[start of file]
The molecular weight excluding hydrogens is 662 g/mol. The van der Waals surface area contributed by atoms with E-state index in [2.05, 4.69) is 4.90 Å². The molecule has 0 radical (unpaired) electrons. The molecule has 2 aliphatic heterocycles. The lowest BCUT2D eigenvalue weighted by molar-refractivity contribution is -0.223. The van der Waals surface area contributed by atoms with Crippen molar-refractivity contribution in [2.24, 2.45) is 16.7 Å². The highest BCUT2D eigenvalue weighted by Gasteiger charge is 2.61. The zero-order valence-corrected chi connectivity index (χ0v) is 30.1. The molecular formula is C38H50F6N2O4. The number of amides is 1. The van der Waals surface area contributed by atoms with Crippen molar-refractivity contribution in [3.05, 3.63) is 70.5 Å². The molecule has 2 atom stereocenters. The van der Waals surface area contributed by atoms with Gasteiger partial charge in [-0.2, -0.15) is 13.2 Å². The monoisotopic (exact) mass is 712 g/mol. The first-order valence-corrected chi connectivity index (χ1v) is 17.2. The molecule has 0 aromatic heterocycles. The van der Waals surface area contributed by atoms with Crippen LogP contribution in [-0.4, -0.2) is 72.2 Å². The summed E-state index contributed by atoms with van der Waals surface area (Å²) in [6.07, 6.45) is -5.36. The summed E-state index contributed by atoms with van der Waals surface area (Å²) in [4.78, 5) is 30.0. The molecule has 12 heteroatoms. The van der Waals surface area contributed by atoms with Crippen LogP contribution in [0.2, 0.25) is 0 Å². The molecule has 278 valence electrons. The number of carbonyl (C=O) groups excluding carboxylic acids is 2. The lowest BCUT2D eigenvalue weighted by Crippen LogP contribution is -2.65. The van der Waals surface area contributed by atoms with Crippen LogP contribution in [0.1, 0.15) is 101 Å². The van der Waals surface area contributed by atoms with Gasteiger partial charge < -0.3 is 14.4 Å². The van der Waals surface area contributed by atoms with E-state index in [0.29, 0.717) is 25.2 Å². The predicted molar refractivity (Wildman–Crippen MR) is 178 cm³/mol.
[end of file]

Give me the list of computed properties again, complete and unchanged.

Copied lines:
The molecular weight excluding hydrogens is 662 g/mol. The van der Waals surface area contributed by atoms with E-state index in [2.05, 4.69) is 4.90 Å². The molecule has 0 radical (unpaired) electrons. The molecule has 2 aliphatic heterocycles. The lowest BCUT2D eigenvalue weighted by molar-refractivity contribution is -0.223. The van der Waals surface area contributed by atoms with Crippen molar-refractivity contribution in [2.24, 2.45) is 16.7 Å². The highest BCUT2D eigenvalue weighted by Gasteiger charge is 2.61. The zero-order valence-corrected chi connectivity index (χ0v) is 30.1. The molecular formula is C38H50F6N2O4. The number of amides is 1. The van der Waals surface area contributed by atoms with Crippen molar-refractivity contribution in [3.05, 3.63) is 70.5 Å². The molecule has 2 atom stereocenters. The van der Waals surface area contributed by atoms with Gasteiger partial charge in [-0.2, -0.15) is 13.2 Å². The monoisotopic (exact) mass is 712 g/mol. The first-order valence-corrected chi connectivity index (χ1v) is 17.2. The molecule has 0 aromatic heterocycles. The van der Waals surface area contributed by atoms with Crippen LogP contribution in [-0.4, -0.2) is 72.2 Å². The summed E-state index contributed by atoms with van der Waals surface area (Å²) in [6.07, 6.45) is -5.36. The summed E-state index contributed by atoms with van der Waals surface area (Å²) in [4.78, 5) is 30.0. The molecule has 12 heteroatoms. The van der Waals surface area contributed by atoms with Crippen LogP contribution in [0.2, 0.25) is 0 Å². The molecule has 278 valence electrons. The number of carbonyl (C=O) groups excluding carboxylic acids is 2. The lowest BCUT2D eigenvalue weighted by Crippen LogP contribution is -2.65. The van der Waals surface area contributed by atoms with Crippen LogP contribution in [0.1, 0.15) is 101 Å². The van der Waals surface area contributed by atoms with Gasteiger partial charge < -0.3 is 14.4 Å². The van der Waals surface area contributed by atoms with E-state index in [0.29, 0.717) is 25.2 Å². The predicted molar refractivity (Wildman–Crippen MR) is 178 cm³/mol.